Engineers get $1.9 million for smart grid project
A Cornell research team has received a four-year, $1.9 million grant from the National Science Foundation to develop a system for computation and information sharing when designing a "smart" electrical grid.
The team, led by principal investigator Lang Tong, the Irwin and Joan Jacobs Professor of Engineering, is exploring the computational aspects of how to manage the changing electrical grid, or so-called "smart grid," which is evolving due to a growing need to integrate renewable energy systems.
The team will study a cloud-computing architecture for scalable, consistent and secure operation of smart grids, and novel stochastic optimization techniques for future energy systems. Among their goals is to develop new software tools for cloud platforms.
The electric grid in the United States has evolved over a century from a series of small, independent, community-based systems to one of the largest and most complex cyber-physical systems in the world, according to the project team's proposal. The grid consists of thousands of generators and substations, linked by transmission and distribution networks. But these once-engineering marvels are being challenged by a worldwide effort to mitigate climate change by reducing carbon emissions, the proposal states.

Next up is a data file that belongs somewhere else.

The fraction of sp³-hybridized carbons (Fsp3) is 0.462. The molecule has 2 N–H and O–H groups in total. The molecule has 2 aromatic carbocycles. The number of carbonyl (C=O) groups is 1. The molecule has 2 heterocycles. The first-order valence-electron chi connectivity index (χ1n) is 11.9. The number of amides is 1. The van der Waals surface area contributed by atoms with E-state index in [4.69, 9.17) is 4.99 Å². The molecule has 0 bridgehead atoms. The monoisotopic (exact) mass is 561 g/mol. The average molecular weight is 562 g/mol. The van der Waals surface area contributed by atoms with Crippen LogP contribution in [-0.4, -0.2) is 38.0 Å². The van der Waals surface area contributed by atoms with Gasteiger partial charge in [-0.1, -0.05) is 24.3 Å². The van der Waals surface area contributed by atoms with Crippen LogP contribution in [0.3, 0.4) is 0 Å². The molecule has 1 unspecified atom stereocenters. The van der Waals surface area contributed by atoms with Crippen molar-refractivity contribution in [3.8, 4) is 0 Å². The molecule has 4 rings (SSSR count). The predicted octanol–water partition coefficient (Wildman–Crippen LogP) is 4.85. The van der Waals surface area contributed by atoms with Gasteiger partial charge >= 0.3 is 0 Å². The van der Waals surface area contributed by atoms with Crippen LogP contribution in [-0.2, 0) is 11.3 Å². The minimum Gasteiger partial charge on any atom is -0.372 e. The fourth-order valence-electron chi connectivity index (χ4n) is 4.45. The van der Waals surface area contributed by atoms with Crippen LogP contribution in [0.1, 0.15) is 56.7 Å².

"The fundamental question is, where should computation be done?" Tong said. "Locally, centrally, what are the types of information that need to be shared at different locations, can we make things consistent, and is cloud computing a viable platform for something like the smart grid?"
Cornell collaborators on the project are Bob Thomas, professor emeritus of electrical and computer engineering; Ken Birman, the N. Rama Rao Professor of Computer Science; and Tim Mount, professor of applied economics and management. The team also includes collaborators from the University of California-Berkeley and Georgia State University.